A DOM use case that can't be emulated with direct proxies

Alex Russell slightlyoff at google.com
Wed Dec 12 11:44:55 PST 2012


Window interceptors (as we call them in the browser world) are simply nuts.
We simply shouldn't be terribly interested in re-creating this wart.

On Wednesday, December 12, 2012, David Bruant wrote:

>  Le 12/12/2012 20:29, Kevin Reid a écrit :
>
>   On Wed, Dec 12, 2012 at 11:19 AM, David Bruant <bruant.d at gmail.com<javascript:_e({}, 'cvml', 'bruant.d at gmail.com');>
> > wrote:
>
>> A good question by Anne van Kesteren [1] followed by good remarks by
>> Boris Zbarsky [2][3] made me try a little something [4][5].
>> The WindowProxy object returned as the 'contentWindow' property of
>> iframes never changes; whatever you do when changing the @src, always the
>> same object is returned. However, based on whether the @src is changed, the
>> WindowProxy proxies to a different Window instance.
>>
>
>  I bumped into this myself just recently while attempting to implement
> virtualized navigable iframes in Caja — I need to emulate exactly this
> behavior.
>
> Do you have a pointer to the code for that, just out of curiosity?
>
>
>
>> [...] I wish to point out that apparently iframe.contentWindow does break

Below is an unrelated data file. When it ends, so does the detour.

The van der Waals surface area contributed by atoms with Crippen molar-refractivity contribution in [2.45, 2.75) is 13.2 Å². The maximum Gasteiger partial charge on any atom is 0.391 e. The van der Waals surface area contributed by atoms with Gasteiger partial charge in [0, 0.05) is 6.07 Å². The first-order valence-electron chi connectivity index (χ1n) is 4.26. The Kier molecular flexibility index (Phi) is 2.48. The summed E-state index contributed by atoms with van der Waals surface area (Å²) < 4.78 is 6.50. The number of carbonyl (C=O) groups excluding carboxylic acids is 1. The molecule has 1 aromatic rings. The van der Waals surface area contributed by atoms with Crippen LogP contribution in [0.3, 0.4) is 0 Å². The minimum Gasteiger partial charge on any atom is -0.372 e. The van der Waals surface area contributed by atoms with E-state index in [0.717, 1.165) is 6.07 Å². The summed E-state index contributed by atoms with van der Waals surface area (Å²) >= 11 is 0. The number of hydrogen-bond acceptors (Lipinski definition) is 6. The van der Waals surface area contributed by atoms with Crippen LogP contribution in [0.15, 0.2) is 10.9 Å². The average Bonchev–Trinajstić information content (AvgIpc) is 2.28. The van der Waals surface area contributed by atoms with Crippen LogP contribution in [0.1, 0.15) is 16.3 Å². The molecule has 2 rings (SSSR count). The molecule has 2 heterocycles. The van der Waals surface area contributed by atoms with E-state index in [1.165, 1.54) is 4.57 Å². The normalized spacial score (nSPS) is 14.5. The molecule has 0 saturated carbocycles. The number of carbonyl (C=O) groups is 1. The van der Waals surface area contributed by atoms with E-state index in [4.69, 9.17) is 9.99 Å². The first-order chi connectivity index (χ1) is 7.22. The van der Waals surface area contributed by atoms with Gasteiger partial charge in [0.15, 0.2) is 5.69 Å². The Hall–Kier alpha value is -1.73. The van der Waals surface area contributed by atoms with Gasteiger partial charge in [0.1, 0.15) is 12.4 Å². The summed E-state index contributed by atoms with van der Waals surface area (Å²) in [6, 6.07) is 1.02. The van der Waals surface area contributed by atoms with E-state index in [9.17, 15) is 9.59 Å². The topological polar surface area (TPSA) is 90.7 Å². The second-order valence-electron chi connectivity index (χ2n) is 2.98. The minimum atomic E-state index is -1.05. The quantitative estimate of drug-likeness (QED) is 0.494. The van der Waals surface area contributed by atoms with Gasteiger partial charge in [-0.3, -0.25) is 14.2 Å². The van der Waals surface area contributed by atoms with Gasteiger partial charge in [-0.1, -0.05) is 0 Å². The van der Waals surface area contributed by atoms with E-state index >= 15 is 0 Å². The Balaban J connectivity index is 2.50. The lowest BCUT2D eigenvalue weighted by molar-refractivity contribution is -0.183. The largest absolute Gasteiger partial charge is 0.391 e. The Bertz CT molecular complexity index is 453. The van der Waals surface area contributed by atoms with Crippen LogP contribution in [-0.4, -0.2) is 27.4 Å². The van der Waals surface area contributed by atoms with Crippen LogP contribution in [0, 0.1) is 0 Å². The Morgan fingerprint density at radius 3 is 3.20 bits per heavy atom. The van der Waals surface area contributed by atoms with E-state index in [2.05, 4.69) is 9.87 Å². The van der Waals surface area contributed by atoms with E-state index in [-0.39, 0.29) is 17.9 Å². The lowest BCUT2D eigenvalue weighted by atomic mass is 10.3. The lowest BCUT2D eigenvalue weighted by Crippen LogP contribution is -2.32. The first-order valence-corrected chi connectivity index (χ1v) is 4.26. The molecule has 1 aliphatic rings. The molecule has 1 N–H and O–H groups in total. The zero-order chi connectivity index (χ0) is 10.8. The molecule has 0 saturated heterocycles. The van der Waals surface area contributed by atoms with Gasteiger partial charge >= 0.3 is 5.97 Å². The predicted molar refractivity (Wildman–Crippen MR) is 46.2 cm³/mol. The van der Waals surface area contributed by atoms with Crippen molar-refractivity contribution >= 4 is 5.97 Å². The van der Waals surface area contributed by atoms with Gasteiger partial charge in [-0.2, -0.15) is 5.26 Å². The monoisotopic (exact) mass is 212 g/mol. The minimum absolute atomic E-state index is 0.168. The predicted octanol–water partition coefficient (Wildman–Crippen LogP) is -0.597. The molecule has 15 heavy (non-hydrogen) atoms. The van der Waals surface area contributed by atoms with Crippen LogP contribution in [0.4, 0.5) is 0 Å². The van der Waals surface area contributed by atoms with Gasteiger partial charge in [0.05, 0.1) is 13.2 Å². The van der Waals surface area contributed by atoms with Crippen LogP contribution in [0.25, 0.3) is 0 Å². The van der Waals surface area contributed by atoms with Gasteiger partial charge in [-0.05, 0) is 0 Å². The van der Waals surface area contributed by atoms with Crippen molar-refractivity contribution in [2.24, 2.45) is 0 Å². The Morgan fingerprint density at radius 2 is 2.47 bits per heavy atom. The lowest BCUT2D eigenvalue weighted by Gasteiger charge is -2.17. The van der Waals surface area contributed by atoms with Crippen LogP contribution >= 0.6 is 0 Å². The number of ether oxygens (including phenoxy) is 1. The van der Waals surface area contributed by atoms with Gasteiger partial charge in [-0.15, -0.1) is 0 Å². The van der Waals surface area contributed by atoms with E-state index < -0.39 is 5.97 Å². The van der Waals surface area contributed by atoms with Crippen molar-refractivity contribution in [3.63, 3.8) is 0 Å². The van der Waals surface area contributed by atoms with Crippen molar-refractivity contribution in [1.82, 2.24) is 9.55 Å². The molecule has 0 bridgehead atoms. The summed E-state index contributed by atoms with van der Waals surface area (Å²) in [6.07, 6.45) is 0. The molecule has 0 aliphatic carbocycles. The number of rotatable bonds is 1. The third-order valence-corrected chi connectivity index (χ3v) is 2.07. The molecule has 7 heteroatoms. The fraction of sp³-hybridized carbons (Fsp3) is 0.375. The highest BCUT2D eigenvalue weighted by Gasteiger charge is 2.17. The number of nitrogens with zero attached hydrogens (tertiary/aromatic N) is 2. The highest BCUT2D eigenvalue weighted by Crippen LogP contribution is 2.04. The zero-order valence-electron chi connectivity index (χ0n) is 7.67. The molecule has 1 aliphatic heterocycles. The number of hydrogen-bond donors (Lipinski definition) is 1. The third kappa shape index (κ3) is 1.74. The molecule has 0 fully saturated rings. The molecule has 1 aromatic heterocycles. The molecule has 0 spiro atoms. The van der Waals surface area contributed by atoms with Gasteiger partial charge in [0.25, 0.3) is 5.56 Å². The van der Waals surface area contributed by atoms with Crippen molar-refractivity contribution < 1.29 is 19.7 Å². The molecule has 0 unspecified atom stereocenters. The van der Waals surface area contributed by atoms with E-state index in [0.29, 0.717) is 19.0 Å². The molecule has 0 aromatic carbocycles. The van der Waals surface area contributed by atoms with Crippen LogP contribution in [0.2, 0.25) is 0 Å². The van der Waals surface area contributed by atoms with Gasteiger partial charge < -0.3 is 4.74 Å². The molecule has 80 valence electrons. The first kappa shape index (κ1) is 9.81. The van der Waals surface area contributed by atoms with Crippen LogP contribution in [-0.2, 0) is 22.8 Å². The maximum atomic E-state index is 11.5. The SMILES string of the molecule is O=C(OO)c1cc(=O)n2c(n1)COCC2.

>> quite a lot of "eternal invariants" [7] which isn't really good news,
>> because it questions their eternity.
>>
>
>  Indeed!
>
>
>> Among alternatives I'm thinking of:
>> * define a new type of proxies for which the target can be changed
>> (either only as a spec device of as an actual object that can be
>> instantiated in scripts)
>> * change the behavior of WindowProxy instances when it comes to doing
>> things that would commit them to eternal invariants to throw instead of
>> forwarding. This solution may still be possible, because it's unlikely that
>> Object.defineProperty is widely used in web content today. But this change
>> should happen pretty fast before content relies on it.
>>
>
>  The best option I see at the moment would be that a WindowProxy refuses
> to commit, but a Window does. That is, code operating on 'window' within
> the iframe can still Object.defineProperty, but from the outside every
> property of Window appears to be configurable. This is what I have
> implemented in my current draft.
>
> Let's say that the window has a non-configurable, non-writable property,
> what happens to Object.getOwnPropertyDescriptor on the WindowProxy? Does it
> throw? (I would be fine with this behavior, but I'm just wondering)
>
>     On the other hand, it seems that in browsers either 'window' is also
> the same (!) proxy, or === invariants are broken, or the WindowProxy is
> acting as a membrane:
>
>      > f.contentWindow === f.contentWindow.window
>     true
>
> I think it's a membrane. The HTML5 spec [1] makes pretty clear that the
> window property isn't a Window, but a WindowProxy.
> HTML5 experts will know better, but I think no one ever manipulates
> directly a Window instance, there is always a WindowProxy mediating the
> access. Of course, the implementation is free to optimize this mediation.
>
> David
>
> [1]
> http://www.whatwg.org/specs/web-apps/current-work/multipage/browsers.html#the-window-object
>
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